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Grief and Loss
Getting Legal Help
When a family member dies, a good lawyer can aid the family in solving many legal
Most of your legal questions will have to do with settling the estate, or financial affairs, of
the person who died. Most simply, this is the process of collecting whatever the person has
and passing it on to the next person. In some circumstances, settling an estate can be
relatively simple. But it can become more involved depending on what the deceased person
(decedent) owned at death, how assets are titled, whether there are significant debts or taxes,
and what complications develop in sorting out the person's affairs and wishes.
When a family member dies unexpectedly, you may have questions about closing out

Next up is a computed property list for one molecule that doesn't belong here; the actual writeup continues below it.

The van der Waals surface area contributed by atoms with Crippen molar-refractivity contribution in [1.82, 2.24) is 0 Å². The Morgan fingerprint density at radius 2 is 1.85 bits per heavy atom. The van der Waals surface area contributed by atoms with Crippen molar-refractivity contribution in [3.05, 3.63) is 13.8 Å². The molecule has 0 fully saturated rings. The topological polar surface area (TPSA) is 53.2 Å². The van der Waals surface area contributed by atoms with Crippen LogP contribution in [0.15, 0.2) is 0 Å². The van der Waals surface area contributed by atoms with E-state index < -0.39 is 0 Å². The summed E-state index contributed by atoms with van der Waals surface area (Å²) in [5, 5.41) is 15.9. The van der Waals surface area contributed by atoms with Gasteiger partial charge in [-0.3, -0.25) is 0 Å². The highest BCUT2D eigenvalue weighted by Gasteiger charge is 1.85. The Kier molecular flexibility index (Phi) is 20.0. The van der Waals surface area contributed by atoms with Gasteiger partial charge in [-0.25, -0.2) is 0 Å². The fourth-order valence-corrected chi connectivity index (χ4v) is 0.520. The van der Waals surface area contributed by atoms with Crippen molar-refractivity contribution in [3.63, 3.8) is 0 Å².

business affairs, identifying pension or insurance benefits, determining outstanding debts,
terminating leases, and arranging for the financial security of surviving family members. For
larger estates that go through the "probate" process, the court will appoint an executor (when
there is a will) or personal representative (if there is no will). The executor or personal
representative will have the legal responsibility to settle the probate estate. Even with simple
estates, someone will need to take charge of handling the business details, such as notifying
banks and distributing personal effects. The more complicated the decedent's affairs, the
more likely that the family, executor, or personal representative will want professional
What can you do on your own?
You should be aware of where you can get help before contacting a lawyer. A court clerk
may have booklets or sample forms explaining how to probate a simple estate. State or
county bar associations generally have useful information about basic legal procedures.
Check with your public library for books on legal issues.
What kind of lawyer do you need?
Lawyers concentrate their practices in certain areas. You will want a lawyer who has
experience handling cases like you